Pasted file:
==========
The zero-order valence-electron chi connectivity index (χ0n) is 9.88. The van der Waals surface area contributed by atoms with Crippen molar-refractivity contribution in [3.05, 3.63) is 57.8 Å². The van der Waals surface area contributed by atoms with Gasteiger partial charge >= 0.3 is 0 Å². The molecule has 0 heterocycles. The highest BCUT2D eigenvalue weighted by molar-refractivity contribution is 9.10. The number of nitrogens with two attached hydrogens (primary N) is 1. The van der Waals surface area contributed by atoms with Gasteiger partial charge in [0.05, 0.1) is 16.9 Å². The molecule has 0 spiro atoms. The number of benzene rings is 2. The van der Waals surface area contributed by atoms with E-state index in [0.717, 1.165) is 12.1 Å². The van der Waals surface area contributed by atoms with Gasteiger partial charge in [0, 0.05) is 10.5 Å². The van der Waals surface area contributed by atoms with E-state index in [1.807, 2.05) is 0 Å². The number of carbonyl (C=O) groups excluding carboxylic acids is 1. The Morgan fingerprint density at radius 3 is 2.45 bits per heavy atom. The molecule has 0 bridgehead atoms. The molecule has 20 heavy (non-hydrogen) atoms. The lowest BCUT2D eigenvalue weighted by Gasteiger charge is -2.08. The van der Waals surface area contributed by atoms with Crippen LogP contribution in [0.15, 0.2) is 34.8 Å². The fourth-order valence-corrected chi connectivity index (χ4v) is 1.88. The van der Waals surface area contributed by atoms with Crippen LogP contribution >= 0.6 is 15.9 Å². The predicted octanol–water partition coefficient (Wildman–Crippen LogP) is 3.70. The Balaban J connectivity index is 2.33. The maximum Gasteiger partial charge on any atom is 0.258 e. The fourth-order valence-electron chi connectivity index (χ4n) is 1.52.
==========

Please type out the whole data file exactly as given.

The zero-order valence-electron chi connectivity index (χ0n) is 9.88. The van der Waals surface area contributed by atoms with Crippen molar-refractivity contribution in [3.05, 3.63) is 57.8 Å². The van der Waals surface area contributed by atoms with Gasteiger partial charge >= 0.3 is 0 Å². The molecule has 0 heterocycles. The highest BCUT2D eigenvalue weighted by molar-refractivity contribution is 9.10. The number of nitrogens with two attached hydrogens (primary N) is 1. The van der Waals surface area contributed by atoms with Gasteiger partial charge in [0.05, 0.1) is 16.9 Å². The molecule has 0 spiro atoms. The number of benzene rings is 2. The van der Waals surface area contributed by atoms with E-state index in [0.717, 1.165) is 12.1 Å². The van der Waals surface area contributed by atoms with Gasteiger partial charge in [0, 0.05) is 10.5 Å². The van der Waals surface area contributed by atoms with E-state index in [1.807, 2.05) is 0 Å². The number of carbonyl (C=O) groups excluding carboxylic acids is 1. The Morgan fingerprint density at radius 3 is 2.45 bits per heavy atom. The molecule has 0 bridgehead atoms. The molecule has 20 heavy (non-hydrogen) atoms. The lowest BCUT2D eigenvalue weighted by Gasteiger charge is -2.08. The van der Waals surface area contributed by atoms with Crippen LogP contribution in [0.15, 0.2) is 34.8 Å². The fourth-order valence-corrected chi connectivity index (χ4v) is 1.88. The van der Waals surface area contributed by atoms with Crippen LogP contribution >= 0.6 is 15.9 Å². The predicted octanol–water partition coefficient (Wildman–Crippen LogP) is 3.70. The Balaban J connectivity index is 2.33. The maximum Gasteiger partial charge on any atom is 0.258 e. The fourth-order valence-electron chi connectivity index (χ4n) is 1.52.